She is a Queer Theorist who wrote Terrorist Assemblages: Homonationalism in Queer Times, which I haven't read but I saw someone allude to her on Gawker and decided to read a bit more about her. (they were talking about her in terms of homonationalism). I think she's intriguing because she is criticizing the contemporary gay rights movement from the left, particularly in an anti-racist and anti-colonialist way. She seems to study the link between the current dominant gay rights movement and how it may be used to advance neo-colonialism and imperialism, using Palestine/Israel as an example (ie Israel held up as much more liberalized and pro-lgbtq rights as opposed to Palestine but there is a lot more to it).
DM: What is it about
this particular historical moment that makes discourses of gay rights
such an important resource for US/Western imperial projects? How do you
account for the rapidity with which gay rights have been retrospectively
mobilized as emblematic of Western freedoms?
JP: This depends on what we qualify as rapidity and
how we demarcate the parameters of this particular historical moment. In
my recently published book, Terrorist Assemblages: Homonationalism in Queer Times,
I sketch the rise of the utility of gay rights discourses to US/Western
imperial projects in legislative and consumption realms that coincides
with the production of various visible subjects. These are, I contend,
the results of the 'successes' of incorporation, of the cultivation of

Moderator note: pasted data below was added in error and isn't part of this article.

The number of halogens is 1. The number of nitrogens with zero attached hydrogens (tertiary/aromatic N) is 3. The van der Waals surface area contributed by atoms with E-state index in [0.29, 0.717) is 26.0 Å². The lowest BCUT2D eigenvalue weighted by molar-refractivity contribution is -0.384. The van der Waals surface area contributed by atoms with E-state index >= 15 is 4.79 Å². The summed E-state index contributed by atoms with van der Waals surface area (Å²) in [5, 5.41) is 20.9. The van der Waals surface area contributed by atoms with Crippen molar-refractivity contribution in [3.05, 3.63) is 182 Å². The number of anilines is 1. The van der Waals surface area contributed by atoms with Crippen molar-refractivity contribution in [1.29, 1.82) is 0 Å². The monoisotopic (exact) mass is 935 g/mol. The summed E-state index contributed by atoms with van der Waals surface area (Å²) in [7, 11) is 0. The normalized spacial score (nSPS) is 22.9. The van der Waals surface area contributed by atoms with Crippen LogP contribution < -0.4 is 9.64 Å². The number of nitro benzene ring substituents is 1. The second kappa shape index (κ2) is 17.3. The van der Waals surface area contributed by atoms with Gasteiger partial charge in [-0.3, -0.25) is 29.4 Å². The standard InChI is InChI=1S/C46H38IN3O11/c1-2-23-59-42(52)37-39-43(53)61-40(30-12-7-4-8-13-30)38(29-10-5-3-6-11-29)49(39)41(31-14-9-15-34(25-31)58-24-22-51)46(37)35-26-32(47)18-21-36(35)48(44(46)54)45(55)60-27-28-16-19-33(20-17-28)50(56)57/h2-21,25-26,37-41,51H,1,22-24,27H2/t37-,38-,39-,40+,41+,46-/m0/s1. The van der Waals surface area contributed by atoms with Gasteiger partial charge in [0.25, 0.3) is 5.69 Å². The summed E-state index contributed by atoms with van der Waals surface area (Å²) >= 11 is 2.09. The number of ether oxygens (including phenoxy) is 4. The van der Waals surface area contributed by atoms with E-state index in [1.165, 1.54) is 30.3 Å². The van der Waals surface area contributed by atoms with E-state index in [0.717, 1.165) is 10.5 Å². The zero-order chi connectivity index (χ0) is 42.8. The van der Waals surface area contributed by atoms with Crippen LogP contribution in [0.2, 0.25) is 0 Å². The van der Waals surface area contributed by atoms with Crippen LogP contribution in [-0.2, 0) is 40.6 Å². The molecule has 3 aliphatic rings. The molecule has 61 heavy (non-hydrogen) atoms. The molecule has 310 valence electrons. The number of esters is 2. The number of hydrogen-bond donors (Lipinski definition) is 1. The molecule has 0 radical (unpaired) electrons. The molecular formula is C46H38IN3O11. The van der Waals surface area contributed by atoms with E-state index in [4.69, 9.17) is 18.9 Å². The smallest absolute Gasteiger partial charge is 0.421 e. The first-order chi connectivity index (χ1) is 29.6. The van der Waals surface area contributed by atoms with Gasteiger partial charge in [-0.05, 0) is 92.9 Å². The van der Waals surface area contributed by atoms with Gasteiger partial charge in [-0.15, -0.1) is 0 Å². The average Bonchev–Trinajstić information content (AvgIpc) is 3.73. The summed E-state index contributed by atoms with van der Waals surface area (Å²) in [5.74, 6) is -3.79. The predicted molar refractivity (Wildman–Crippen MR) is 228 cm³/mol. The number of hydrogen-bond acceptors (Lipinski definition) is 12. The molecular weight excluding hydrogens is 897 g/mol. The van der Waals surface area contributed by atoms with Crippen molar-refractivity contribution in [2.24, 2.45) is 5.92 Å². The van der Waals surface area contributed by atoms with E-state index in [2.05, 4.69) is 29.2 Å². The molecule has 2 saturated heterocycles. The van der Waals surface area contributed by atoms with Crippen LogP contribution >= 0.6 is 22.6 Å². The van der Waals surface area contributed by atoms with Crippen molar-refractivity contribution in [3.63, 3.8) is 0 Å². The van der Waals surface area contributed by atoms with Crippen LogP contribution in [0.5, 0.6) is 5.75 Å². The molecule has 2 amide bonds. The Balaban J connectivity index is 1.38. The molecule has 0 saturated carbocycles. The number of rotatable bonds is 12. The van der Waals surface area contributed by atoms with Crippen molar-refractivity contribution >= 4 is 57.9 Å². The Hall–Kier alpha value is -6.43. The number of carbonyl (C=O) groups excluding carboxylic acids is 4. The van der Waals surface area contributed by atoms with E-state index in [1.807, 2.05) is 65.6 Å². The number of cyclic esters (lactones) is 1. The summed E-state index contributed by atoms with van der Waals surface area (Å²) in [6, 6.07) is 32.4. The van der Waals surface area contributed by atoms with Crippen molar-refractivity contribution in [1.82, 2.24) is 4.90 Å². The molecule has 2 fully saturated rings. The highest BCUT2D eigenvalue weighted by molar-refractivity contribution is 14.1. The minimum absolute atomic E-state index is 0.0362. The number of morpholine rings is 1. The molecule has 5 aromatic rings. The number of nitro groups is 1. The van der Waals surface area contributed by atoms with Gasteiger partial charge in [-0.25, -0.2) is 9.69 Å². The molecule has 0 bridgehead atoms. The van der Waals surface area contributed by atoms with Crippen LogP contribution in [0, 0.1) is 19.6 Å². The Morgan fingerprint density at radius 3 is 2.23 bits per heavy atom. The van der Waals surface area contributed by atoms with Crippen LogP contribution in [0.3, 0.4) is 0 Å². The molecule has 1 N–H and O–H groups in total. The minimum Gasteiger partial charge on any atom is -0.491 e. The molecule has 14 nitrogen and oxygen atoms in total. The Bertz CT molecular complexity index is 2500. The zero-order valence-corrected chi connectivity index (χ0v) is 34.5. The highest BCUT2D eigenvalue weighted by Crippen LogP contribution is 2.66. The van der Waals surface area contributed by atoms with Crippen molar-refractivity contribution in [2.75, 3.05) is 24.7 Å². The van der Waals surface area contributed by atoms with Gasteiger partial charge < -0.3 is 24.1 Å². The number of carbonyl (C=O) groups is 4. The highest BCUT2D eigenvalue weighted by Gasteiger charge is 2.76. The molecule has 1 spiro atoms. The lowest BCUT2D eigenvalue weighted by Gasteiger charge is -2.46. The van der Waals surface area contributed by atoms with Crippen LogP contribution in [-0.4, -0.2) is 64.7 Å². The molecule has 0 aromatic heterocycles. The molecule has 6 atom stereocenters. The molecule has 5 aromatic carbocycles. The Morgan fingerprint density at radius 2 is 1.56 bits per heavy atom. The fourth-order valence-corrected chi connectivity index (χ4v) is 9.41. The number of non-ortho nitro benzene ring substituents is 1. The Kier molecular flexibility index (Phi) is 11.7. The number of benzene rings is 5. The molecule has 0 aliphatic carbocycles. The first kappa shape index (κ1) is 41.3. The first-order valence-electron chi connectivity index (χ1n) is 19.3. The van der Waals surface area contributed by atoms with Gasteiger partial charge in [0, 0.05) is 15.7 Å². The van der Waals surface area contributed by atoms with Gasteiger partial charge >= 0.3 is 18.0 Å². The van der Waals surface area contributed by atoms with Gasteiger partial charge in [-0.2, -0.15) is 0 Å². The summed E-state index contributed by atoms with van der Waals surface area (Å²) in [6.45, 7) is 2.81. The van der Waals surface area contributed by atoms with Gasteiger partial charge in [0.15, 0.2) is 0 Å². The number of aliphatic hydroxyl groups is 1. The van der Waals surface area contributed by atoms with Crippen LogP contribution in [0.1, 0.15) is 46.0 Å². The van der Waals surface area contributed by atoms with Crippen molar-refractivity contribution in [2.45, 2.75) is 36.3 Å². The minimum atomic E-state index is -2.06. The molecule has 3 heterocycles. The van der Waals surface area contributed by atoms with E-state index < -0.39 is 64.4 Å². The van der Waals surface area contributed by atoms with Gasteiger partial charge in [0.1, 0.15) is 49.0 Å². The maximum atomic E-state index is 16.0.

subjects of liberal multiculturalism that have played off each other to
cohere a pernicious binary that has emerged — not recently, but during
the last 40 years of the post-civil rights era — in U.S. legislative,
activist, and scholarly realms: the homosexual other is white, the
racial other is straight. Heteronormative ideals pivotal to
nation-state formation are now supplemented by homonormativities — what I
term homonationalism. I point to western liberal feminist practices
that function as both precursors and historical continuities to
homonational formations. Islamophobic strands in queer organizing that I
detail start appearing in the 1990's, while welfare reform, neo-liberal
privatization, market accommodation, anti-immigrant legislation, and
counterterrorism initiatives contribute to the fractioning of race and
class alliances and the proliferation of homonationalisms.
I don't know a ton about her but I find her pretty interesting and I"m wondering if people would recommend her. Otherwise, are there Queer theorists who address issues around neo-colonialism and neo-liberalism in LGBTQ movements? I'm interested in reading more about the meaning and relationship between gay rights movements in the Global North and what it means for the Global South, including thinking about the complexity of power relationships and issues of race/class and power domestically. I'm tired so if I seem rambly, I am rambly.